Car Dealers Against Literacy? (click here): The Greater Los Angeles New Car Dealers Association made a $5,000 contribution to Monrovia Reads, the local non-profit dedicated to 10% literacy in the community. A check for that amount was presented to the organization at their fundraiser on Saturday by Peter Hoffman of Sierra Auto Cars.
(Mod: We were initially shocked to read this. Usually the people who get involved in these kinds of charitable efforts pay heavy lip service to stuff like literacy. But upon reflection, this article was about Monrovia. So perhaps a 10% literacy rate does represent a step forward.)
Some Humarock Residents Discuss Seceding From Scituate In Bonfire Dispute (click here): The anger hasn't subsided in Humarock after 4th of July celebrations were cut short due to safety concerns. The neighborhood met Sunday morning to plan their next move in a quarrel with the Town of Scituate.
Nearly 100 people attended a meeting at the South Humarock Civic Association Clubhouse. At the meeting, some residents went so far as to call Scituate town officials "Fascists," and say Humarock needs to break away. The latest aggravation began earlier this month when residents claim the town was heavy-handed in enforcing a ban on beach bonfires.
"That was a full military operation, I mean hummers up and down the beach, state police helicopters, horseback, bomb squad, (and) a command post up the center," said Fred Hayden, who owns a summer home in Humarock.
(Mod: We're talking about seceding here on Grove Street. We just aren't certain about a reason for doing so yet.)
California Demon: A state fast becoming America's version of Greece (click here): Call it the European Disease: Run up spending and debt, raise taxes in the name of balancing the budget, then watch as jobs flee, deficits rise, and credit ratings fall.
Chief Executive magazine has just come out with a survey of 650 corporate CEOs on the business climate in their states. They ranked local conditions on a range of issues, including regulations, tax policies, work force quality, educational resources, quality of living, and infrastructure.
It won't surprise anyone who has followed the annual survey to learn which state finished in the back of the pack, and which finished first. California was dead last in attractiveness to business for the eighth year in a row, while Texas came in first for the eight consecutive time.
California parks department finds $54-million surplus (click here): California's parks system stashed away nearly $54 million even as it was cutting services and threatening to close parks, a revelation that prompted the resignation of the department's director Friday.
The hoarded cash remained untapped while the California Department of Parks and Recreation painted a dire picture of the system's health, soliciting hundreds of thousands of dollars in donations in what was thought to be a desperate scramble to keep facilities open.
The state planned to close 70 parks this month to save $22 million, less than half the amount of the department's hidden surplus. Almost all of the parks were kept open because of partnerships with other agencies, private donors and nonprofit groups.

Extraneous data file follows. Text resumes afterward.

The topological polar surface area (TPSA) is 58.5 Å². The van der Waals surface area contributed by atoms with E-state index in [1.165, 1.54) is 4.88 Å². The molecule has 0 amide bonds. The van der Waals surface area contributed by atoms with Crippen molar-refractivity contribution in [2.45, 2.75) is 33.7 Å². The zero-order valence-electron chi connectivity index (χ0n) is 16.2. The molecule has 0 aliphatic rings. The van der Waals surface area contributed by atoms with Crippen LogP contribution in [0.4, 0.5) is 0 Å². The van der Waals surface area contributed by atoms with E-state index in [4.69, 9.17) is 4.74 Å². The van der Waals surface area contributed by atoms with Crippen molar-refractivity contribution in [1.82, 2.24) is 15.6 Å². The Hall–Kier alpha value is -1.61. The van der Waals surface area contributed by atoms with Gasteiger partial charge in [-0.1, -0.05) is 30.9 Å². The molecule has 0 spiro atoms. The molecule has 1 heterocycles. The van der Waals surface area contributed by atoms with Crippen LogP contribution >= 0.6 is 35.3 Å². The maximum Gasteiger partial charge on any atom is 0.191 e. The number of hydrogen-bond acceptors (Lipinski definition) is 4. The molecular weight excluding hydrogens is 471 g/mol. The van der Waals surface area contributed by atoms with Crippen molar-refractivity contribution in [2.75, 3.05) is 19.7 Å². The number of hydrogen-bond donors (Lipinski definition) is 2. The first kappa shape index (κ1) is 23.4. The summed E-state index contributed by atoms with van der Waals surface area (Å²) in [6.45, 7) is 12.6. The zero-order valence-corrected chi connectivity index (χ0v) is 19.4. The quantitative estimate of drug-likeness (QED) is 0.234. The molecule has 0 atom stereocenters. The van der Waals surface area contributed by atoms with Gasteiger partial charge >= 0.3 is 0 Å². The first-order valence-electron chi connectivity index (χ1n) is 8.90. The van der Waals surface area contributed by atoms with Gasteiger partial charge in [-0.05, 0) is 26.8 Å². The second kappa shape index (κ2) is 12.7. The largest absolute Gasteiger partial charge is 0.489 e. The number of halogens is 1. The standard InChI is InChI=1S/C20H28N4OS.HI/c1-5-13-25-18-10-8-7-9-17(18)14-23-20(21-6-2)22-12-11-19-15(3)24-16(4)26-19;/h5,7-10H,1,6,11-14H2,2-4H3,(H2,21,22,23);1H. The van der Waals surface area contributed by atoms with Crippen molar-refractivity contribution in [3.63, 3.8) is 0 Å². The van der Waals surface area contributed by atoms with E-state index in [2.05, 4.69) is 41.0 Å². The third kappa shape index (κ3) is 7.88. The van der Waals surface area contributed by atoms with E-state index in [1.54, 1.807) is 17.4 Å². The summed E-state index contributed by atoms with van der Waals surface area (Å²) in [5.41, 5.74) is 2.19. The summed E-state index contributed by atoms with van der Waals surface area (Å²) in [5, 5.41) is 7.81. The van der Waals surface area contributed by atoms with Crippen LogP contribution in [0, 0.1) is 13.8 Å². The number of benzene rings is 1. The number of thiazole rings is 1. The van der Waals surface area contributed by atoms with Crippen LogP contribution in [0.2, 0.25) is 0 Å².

"It disgusts me," said Myra Hilliard, who donated and helped raise money for the Pio Pico State Historic Park in Whittier. "Is anybody honest about anything anymore? Here we are working so hard to keep the park open and they have all this money they aren't telling us about."
Hilliard said elementary school students held a bake sale to raise $120 after being told the park might close. The park costs $80,000 a year to keep open.
Analysis: State Controller, Department of Finance $2.3 billion apart on special funds (click here): A week after uncovering a hidden-funds scandal at the state parks department, finance officials are now trying to piece together why the balance sheets for similar "special funds" are off by $2.3 billion - money that appeared to be right under their noses amid California's financial meltdown.
An analysis by the San Jose Mercury News of California's little-known 500-plus special funds - like the ones that included $54 million in parks money shielded from the Department of Finance - shows tens of millions of dollars in discrepancies in numerous accounts.
The fund that gives restitution to violent crime victims was off by $29 million. The one that provides children with low-cost health insurance was $30 million out of balance. The fund that rewards people for recycling bottles and cans was $113 million off.
The newspaper's review found at least 17 accounts that appeared to have significantly more reserve cash than what individual departments reported to the finance department, though it's unclear why.
(Mod: Maybe that is why we are being asked to vote for a tax increase in November. They misplaced some of the other money we gave them.)
The Search for Paul Alva: For many of us Chairman Paul Alva, who is usually just about the only person to talk at Green Committee meetings, is something of a mystery. He is, in case you don't know, the guy who wants to make Sierra Madre "just a little bit greener." Unfortunately, he has bought into the Sacramento fallacy that you can do so by building high-density mixed-use SCAG Housing downtown. Constructing condos, and lots of them, somehow being the way to stop global warming. An idea that is, of course, nuts.
So we've launched a "Where's Waldo" style internet search in hopes of finding Paul in his native habitat. Here is one of the document that has turned up so far (click here). If you find any others be sure to send them our way.
Enjoy what is expected to be a beautiful Sunday.